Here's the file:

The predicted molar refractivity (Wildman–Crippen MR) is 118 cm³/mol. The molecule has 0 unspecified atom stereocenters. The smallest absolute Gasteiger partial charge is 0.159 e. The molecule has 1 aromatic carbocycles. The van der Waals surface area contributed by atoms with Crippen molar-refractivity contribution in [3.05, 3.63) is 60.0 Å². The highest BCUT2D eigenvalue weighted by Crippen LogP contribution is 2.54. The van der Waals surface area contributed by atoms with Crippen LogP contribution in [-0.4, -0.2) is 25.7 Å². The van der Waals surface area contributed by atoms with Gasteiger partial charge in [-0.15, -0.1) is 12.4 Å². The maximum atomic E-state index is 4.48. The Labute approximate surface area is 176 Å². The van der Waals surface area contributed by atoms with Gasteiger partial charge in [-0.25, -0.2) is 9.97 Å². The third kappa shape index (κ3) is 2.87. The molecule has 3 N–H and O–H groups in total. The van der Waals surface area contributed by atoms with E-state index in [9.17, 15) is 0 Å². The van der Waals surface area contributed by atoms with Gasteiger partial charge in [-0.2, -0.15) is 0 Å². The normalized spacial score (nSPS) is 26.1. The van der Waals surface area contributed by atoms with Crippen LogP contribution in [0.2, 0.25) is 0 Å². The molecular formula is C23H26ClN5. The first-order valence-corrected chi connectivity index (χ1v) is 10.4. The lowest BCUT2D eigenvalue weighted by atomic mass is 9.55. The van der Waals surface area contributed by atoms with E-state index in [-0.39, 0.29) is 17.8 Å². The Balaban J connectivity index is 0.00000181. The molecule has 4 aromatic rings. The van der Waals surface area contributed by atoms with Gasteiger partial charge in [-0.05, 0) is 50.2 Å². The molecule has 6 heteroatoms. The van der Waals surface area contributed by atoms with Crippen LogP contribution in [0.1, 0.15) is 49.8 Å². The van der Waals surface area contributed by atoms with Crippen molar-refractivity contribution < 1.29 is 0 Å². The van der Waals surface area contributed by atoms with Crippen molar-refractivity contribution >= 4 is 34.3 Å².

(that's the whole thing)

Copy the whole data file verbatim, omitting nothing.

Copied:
The predicted molar refractivity (Wildman–Crippen MR) is 118 cm³/mol. The molecule has 0 unspecified atom stereocenters. The smallest absolute Gasteiger partial charge is 0.159 e. The molecule has 1 aromatic carbocycles. The van der Waals surface area contributed by atoms with Crippen molar-refractivity contribution in [3.05, 3.63) is 60.0 Å². The highest BCUT2D eigenvalue weighted by Crippen LogP contribution is 2.54. The van der Waals surface area contributed by atoms with Crippen LogP contribution in [-0.4, -0.2) is 25.7 Å². The van der Waals surface area contributed by atoms with Gasteiger partial charge in [-0.15, -0.1) is 12.4 Å². The maximum atomic E-state index is 4.48. The Labute approximate surface area is 176 Å². The van der Waals surface area contributed by atoms with Gasteiger partial charge in [-0.25, -0.2) is 9.97 Å². The third kappa shape index (κ3) is 2.87. The molecule has 3 N–H and O–H groups in total. The van der Waals surface area contributed by atoms with E-state index in [9.17, 15) is 0 Å². The van der Waals surface area contributed by atoms with Gasteiger partial charge in [-0.2, -0.15) is 0 Å². The normalized spacial score (nSPS) is 26.1. The van der Waals surface area contributed by atoms with Crippen LogP contribution in [0.2, 0.25) is 0 Å². The molecular formula is C23H26ClN5. The first-order valence-corrected chi connectivity index (χ1v) is 10.4. The lowest BCUT2D eigenvalue weighted by atomic mass is 9.55. The van der Waals surface area contributed by atoms with E-state index in [-0.39, 0.29) is 17.8 Å². The Balaban J connectivity index is 0.00000181. The molecule has 4 aromatic rings. The van der Waals surface area contributed by atoms with Gasteiger partial charge in [-0.05, 0) is 50.2 Å². The molecule has 6 heteroatoms. The van der Waals surface area contributed by atoms with Crippen LogP contribution in [0.1, 0.15) is 49.8 Å². The van der Waals surface area contributed by atoms with Crippen molar-refractivity contribution < 1.29 is 0 Å². The van der Waals surface area contributed by atoms with Crippen molar-refractivity contribution >= 4 is 34.3 Å².